Understanding Times Interest Earned

Times Interest earned (also known as Interest Coverage) is a measure of a company’s ability to meet its debt obligations.

  1. Times Interest Earned
    1. Times Interest Earned Formula
    2. Calculating Times Interest Earned
    3. Rough benchmarks for analysing a firm’s Interest Coverage


Times Interest Earned

Times Interest Earned is also known as “Interest Coverage” ratio. Look up pretax earnings, and add back interest expense- this gives earnings before interest and taxes (EBIT). Divide EBIT by interest expense, and you will know how many times the company could have paid the interest expense on its debt. The more times the company can pay its interest expense, the less likely that it will run into difficulty if earnings should fall unexpectedly.

Times Interest Earned Formula

Times Interest Earned = Profit before Interest & Taxes (PBIT)/Interest Expense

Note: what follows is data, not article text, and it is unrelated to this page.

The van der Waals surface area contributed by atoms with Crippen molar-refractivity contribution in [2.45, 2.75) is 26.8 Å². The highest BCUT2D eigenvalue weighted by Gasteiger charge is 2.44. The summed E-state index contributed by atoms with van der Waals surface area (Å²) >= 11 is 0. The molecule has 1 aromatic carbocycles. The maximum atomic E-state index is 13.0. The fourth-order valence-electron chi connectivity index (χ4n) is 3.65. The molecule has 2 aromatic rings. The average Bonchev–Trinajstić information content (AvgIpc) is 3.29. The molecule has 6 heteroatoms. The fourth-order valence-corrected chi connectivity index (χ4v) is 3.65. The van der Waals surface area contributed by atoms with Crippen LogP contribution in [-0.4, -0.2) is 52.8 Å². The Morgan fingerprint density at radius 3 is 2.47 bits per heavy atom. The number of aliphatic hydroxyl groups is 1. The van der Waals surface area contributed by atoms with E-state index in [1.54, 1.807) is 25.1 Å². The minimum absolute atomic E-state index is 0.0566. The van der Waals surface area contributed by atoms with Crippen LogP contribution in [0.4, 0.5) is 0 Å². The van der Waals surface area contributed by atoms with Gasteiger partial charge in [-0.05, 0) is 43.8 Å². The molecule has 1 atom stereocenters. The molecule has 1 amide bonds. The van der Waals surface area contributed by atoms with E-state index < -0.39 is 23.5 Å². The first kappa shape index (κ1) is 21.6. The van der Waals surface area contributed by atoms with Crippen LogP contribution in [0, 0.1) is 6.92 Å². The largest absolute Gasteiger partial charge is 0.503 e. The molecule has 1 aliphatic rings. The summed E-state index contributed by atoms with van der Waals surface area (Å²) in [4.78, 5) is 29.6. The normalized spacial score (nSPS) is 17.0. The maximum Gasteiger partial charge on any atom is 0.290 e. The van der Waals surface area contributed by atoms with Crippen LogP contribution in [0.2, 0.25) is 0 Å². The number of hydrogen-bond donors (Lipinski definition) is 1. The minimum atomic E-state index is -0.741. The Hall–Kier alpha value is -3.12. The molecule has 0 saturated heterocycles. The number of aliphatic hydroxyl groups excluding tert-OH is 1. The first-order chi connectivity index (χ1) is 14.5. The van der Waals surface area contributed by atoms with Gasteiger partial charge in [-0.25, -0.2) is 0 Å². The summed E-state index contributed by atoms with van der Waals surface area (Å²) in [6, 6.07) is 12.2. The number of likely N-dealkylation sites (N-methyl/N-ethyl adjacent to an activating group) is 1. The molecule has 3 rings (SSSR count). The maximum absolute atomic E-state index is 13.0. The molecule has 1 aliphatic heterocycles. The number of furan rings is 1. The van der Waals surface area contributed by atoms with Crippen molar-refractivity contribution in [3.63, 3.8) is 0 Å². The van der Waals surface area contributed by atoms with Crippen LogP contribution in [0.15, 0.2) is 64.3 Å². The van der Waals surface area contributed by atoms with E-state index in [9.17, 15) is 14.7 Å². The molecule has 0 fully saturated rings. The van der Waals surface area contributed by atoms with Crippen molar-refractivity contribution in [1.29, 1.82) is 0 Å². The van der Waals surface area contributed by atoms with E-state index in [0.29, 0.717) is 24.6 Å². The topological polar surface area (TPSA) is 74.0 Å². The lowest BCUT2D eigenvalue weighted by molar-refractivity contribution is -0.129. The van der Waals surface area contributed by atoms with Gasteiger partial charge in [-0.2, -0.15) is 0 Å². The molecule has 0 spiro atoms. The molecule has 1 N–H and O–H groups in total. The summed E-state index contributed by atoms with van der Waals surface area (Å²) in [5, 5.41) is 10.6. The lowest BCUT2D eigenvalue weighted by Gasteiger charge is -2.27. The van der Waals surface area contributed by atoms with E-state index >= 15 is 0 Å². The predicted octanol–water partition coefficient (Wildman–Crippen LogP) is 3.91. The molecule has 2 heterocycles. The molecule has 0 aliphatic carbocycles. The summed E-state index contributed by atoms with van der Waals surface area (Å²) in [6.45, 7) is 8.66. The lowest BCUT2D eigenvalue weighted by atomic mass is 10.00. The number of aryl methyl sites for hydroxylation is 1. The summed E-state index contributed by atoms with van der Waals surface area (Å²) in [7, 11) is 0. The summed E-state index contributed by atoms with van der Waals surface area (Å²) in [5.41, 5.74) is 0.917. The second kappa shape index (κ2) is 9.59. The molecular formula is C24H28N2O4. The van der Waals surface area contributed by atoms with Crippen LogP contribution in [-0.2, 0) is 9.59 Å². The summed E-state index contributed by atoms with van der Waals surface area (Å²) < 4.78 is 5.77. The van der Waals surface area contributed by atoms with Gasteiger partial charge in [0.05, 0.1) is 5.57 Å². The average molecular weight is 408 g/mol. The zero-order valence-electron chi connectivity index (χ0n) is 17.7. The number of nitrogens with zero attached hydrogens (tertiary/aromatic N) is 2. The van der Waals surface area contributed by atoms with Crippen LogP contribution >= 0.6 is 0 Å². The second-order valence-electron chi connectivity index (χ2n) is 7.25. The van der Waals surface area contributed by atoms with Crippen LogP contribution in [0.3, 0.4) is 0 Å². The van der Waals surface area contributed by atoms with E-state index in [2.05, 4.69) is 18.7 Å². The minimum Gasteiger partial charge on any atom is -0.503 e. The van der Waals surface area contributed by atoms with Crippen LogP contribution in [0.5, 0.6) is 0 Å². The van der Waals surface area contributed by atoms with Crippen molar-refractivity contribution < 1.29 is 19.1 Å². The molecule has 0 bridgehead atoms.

Calculating Times Interest Earned

Times Interest Earned is simply calculated by adding Profit Before Tax (PBT) and Interest charges and  dividing the result by Interest charges. Both Profit before Tax and Interest charges can be taken from the Profit and Loss Statement from the firm’s Annual Reports. Annual Reports can usually be found at the firm’s website or from SEBI EDIFAR database. Interest charges includes interest cost for the debt carried by a company and other charges such as financial transaction fees.

Rough benchmarks for analysing a firm’s Interest Coverage

It is tough to say how low this metric can go before you should be concerned -but higher is definitely better. You want to see higher Interest coverage for a company with a more volatile business than for a firm in a more stable industry. Be sure to look at the trend in Interest coverage over time as well. Calculate the ratio for the past 5 years, and you will be able to see the company is becoming riskier -Interest coverage is falling – or, whether its financial health is improving.

You may also like to learn more on other financial strength measures, as below.

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